Our findings do not directly contradict the work of Hirsh et al. (23), which suggested that virtually all LSPs were unique evolutionary events. First, this prior investigation excluded LSPs originating or terminating in PPE genes, whereas these LSPs were included in our study. Second, our investigation included regions that were deleted in H37Rv relative to the genome of CDC1551. Hirsh et al. examined only regions that are missing in clinical isolates relative to the genome of H37Rv. Finally, we used a hybridization-based approach to identify the presence or absence of genomic regions known to be encompassed by LSPs. In contrast, Hirsh et al. sequenced across each end of the LSP, confirming the exact deletion sites and distinguishing among similar deletion events. It is likely that a reanalysis of this previous work would demonstrate that many LSPs overlap, differing only at the specific deletion sites, and would confirm our observation that many genomic regions were likely to be deleted independently.

Other investigators have suggested that LSPs can provide an accurate genetic marker system for molecular epidemiological and evolutionary studies of M. tuberculosis (20, 28). Our results suggest that LSPs may be informative markers in situations where discrimination of strains is the main objective. However, phylogenetic inference will be complicated by the multiple origins and parallel evolution of many LSPs, which will generate incompatibilities with other phylogenetic markers such as SNP loci. The extent to which this problem can be alleviated by direct sequencing of LSP deletion sites requires further study.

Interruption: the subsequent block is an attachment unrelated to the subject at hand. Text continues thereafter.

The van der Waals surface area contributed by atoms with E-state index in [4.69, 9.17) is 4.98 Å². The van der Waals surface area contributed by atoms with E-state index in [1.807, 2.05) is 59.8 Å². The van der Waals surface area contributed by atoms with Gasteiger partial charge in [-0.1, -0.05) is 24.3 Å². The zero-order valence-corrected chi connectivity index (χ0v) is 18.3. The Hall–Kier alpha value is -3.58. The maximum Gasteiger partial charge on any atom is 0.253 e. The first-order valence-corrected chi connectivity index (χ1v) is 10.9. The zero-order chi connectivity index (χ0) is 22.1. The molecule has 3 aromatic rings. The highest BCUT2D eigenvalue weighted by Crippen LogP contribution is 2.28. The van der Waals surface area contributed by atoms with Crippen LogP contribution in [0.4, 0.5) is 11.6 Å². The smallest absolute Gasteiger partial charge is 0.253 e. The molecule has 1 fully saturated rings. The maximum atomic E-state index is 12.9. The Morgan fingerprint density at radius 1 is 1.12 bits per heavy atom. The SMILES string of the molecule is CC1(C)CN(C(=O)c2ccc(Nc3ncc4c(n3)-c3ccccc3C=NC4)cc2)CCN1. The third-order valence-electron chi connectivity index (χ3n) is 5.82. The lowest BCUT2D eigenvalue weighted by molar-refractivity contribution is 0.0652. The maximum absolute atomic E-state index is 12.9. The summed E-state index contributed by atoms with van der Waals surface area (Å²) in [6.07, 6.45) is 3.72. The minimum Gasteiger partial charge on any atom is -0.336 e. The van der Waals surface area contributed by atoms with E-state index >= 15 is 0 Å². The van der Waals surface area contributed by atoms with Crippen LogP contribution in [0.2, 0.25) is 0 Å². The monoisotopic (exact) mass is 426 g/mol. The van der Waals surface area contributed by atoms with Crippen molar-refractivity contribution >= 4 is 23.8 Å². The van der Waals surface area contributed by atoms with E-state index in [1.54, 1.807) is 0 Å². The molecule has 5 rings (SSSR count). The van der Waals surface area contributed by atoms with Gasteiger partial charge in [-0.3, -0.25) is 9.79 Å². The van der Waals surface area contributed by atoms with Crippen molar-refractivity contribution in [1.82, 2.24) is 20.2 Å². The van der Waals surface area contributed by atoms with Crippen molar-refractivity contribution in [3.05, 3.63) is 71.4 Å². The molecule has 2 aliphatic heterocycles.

In summary, this work demonstrates that LSPs are predominately genomic deletions that result in an unexpected degree of genomic plasticity in clinical M. tuberculosis isolates. At least one-third of the plasticity in specific genomic regions appears to involve recombination between IS6110 elements in the region. The repeated evolution of some LSPs suggests that these polymorphisms are a critical source of genetic variation that is adaptive and may underlie variation in virulence among M. tuberculosis strains; however, this is difficult to test and warrants future investigational studies of pathogenicity and immunity.

Supplementary Material

[Supplemental material]

Acknowledgments

This work was supported by Public Health Service grants AI-46669 and AI-49352 from the National Institutes of Health.

Footnotes

[down-pointing small open triangle]Published ahead of print on 1 November 2006.

Supplemental material for this article may be found at http://jcm.asm.org/.